Yes, June 29. Larry and Jo Sommers will host us at their home in Madison. PLEASE LET US KNOW IF YOU ARE COMING. Larry and Jo will provide plates, cups, plastic utensils, and napkins. Pulled pork sandwiches will be served. Drinks will include iced tea, red and white wine, and two kinds of beer. Please bring a salad, dessert, or other dish to pass. Feel free to bring your own preferred beverage.

Per the usual, we do have a writing challenge. The prompt: Cemetery rules! Keep your mini-masterpiece to 500 or fewer words and email it to Jerry Peterson, with a copy to Larry, by Monday evening, June 28. Two stories are already in.

On the schedule for July 6…

Amit Trivedi (???)

Jaime Nelson Noven (Outsleep, chapter 14, part 2)

Paul Wagner (???)

Amber Boudreau (Dragoneer 2, chapter 21-23)

Mike Austin (short story, “Dumpster Fire”, part 2)

John Schneller (Precious Daughter, chapter 15)

Our July 6 meeting will be at Jack’s house in Fitchburg. Those who can’t make it can join via Zoom link, as usual.

Our editors…

Bob Kralapp edited this issue of Writer’s Mail. Next month—July—John Schneller takes on the assignment.

From Jerry…

Words in our state

That thing where we get a drink of water, in southern and eastern Wisconsin we call it a bubbler, not a drinking fountain. The State Historical Society teed off on this bit of language trivia with the t-shirt here that it sells. The back of the shirt reads ‘Fountains are where you throw coins.’

If you want to order an ‘It’s a Bubbler’ t-shirt, here’s the link: https://shop.wisconsinhistory.org/bubbler-tshirt

The last word…

“Be daring, take on anything. Don’t labor over little cameo works in which every word is to be perfect. Technique holds a reader from sentence to sentence, but only content will stay in his mind.” – Joyce Carol Oates

Writer’s Mail

Tuesdays with Story

June 1, 2021

The first word…

“I have written somewhere that there is only one story, but there are many stories in the one, and I like that idea.”

– N. Scott Momaday

Tuesday evening at Jack Frieburger’s place…

Eight writers attended, including Jerry and Kashmira via Zoom link. Five writers presented work. Jamie’s brother, visiting from the Washington D.C. area, sat in on the group.

Jaime Nelson Noven

Outsleep, Ch. 14 part 1

This week, we looked at the disorienting effect of telling a story out of its chronology, the shifting of the tone, and sugar highs. I will be looking at characterizing the security guard more as being small in stature, as I now see that him being wrestled by the doctor is a weird image if it’s assumed he’s intimidating in size. Thanks, all. It was so nice to see so many of you in person.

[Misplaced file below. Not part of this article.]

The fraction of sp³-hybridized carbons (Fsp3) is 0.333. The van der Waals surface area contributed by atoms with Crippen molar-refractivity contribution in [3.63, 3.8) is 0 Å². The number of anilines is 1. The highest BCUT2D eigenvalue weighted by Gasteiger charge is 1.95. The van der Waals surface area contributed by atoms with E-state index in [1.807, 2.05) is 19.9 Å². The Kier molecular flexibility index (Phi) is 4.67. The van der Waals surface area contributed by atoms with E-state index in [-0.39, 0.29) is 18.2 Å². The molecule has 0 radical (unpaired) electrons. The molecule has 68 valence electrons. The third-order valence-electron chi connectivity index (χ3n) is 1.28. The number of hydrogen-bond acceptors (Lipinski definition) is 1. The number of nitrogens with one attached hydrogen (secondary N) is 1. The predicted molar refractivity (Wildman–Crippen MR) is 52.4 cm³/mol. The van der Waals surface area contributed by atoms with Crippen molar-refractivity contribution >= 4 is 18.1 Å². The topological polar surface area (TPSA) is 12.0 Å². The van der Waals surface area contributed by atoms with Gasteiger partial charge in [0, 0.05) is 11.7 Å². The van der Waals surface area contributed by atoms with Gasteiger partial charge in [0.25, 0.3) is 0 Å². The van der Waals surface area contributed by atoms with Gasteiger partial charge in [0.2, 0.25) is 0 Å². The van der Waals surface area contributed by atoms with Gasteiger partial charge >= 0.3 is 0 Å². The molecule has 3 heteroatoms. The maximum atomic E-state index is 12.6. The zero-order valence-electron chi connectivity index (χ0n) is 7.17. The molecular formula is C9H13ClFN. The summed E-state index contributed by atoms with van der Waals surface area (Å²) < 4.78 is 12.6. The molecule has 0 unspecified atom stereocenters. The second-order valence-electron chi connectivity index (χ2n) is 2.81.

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Writer’s Mail

Tuesdays with Story

May 18, 2021

The first word…

“Begin to think of settings as characters in your story. A character plays against other characters, increasing tension, creating drama, and advancing the plot. A story about a man in a hurricane is about two characters. A story about a stepfather and a boy and a toy store is about three characters.”—Jerome Stern, Making Shapely Fiction.

Tuesday evening on Zoom

Seven writers attended, four writers presented work, three writers, myself included, were occupied with hosting guests, which is a thing again.

Jaime Nelson Noven

Outsleep, Ch. 13 & Ch. 2 insert

We talked mostly about setting the scene in the outsleep unit by moving some of the description earlier, looking at what the objective description’s tone should be, and amping up the contrast between the plastic nature of the room and the freshly cut flowers. There was also a good suggestion of the patients (or their locations) having numbers in such a vast space. Thanks, all!

Jaime

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Writer’s Mail

Tuesdays with Story

May 4, 2021

The first word…

“I love deadlines. I love the whooshing noise they make as they go by.”—Douglas Adams, The Salmon of Doubt.

Tuesday evening on Zoom

Eight writers gathered around the glow of their screens this past Tuesday evening to share their work and thoughts.

Jerry Peterson

Escape to the Conch, chapters 7-8

Shorten things and punch up the copy with jokes, particularly chapter 7, Jack said. Both John and Jack wanted the scene leading up to Paf taking after the seller of the fake chart to have a better build—Shelby giving a longer speech about the fake chart—so Ange charging after the seller becomes more believable. Kashmira asked for some chemistry between Shelby and Paf. Jack suggested a way to do that, by having Paf “get in touch” with Shelby by putting his arm around her shoulders during the ferry trips to and from the surfside restaurant.

Larry Summers

Freedom’s Purchace, chapters 9-10

The story of Daniel’s travails with the maroons is well told, but several people desired more depth in the characters, especially Daniel and Luc, and more feeling of background as exemplified by sounds, etc. Betsey’s instant willingness to go with Daniel needs a bit more context, and the vegetative screening of the new maroon camp ought to be mentioned. Thanks, everybody.

Amber Boudreau